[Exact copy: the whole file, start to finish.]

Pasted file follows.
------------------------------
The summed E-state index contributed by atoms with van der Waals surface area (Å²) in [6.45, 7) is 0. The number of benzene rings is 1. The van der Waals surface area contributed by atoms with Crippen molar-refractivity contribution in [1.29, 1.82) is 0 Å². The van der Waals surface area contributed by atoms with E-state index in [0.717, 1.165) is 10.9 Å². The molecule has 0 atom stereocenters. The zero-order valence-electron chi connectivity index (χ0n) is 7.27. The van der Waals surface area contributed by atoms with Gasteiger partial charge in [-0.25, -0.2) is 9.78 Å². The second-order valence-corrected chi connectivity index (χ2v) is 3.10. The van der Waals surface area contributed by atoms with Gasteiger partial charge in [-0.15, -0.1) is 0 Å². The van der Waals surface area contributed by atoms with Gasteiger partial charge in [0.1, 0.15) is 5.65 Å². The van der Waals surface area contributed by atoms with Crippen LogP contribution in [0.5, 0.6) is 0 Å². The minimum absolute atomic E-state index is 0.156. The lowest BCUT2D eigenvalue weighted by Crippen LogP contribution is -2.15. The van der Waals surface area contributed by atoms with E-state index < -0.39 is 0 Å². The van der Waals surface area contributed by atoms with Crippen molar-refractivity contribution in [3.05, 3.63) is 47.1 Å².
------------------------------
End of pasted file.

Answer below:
The summed E-state index contributed by atoms with van der Waals surface area (Å²) in [6.45, 7) is 0. The number of benzene rings is 1. The van der Waals surface area contributed by atoms with Crippen molar-refractivity contribution in [1.29, 1.82) is 0 Å². The van der Waals surface area contributed by atoms with E-state index in [0.717, 1.165) is 10.9 Å². The molecule has 0 atom stereocenters. The zero-order valence-electron chi connectivity index (χ0n) is 7.27. The van der Waals surface area contributed by atoms with Gasteiger partial charge in [-0.25, -0.2) is 9.78 Å². The second-order valence-corrected chi connectivity index (χ2v) is 3.10. The van der Waals surface area contributed by atoms with Gasteiger partial charge in [-0.15, -0.1) is 0 Å². The van der Waals surface area contributed by atoms with Gasteiger partial charge in [0.1, 0.15) is 5.65 Å². The van der Waals surface area contributed by atoms with Crippen LogP contribution in [0.5, 0.6) is 0 Å². The minimum absolute atomic E-state index is 0.156. The lowest BCUT2D eigenvalue weighted by Crippen LogP contribution is -2.15. The van der Waals surface area contributed by atoms with E-state index < -0.39 is 0 Å². The van der Waals surface area contributed by atoms with Crippen molar-refractivity contribution in [3.05, 3.63) is 47.1 Å².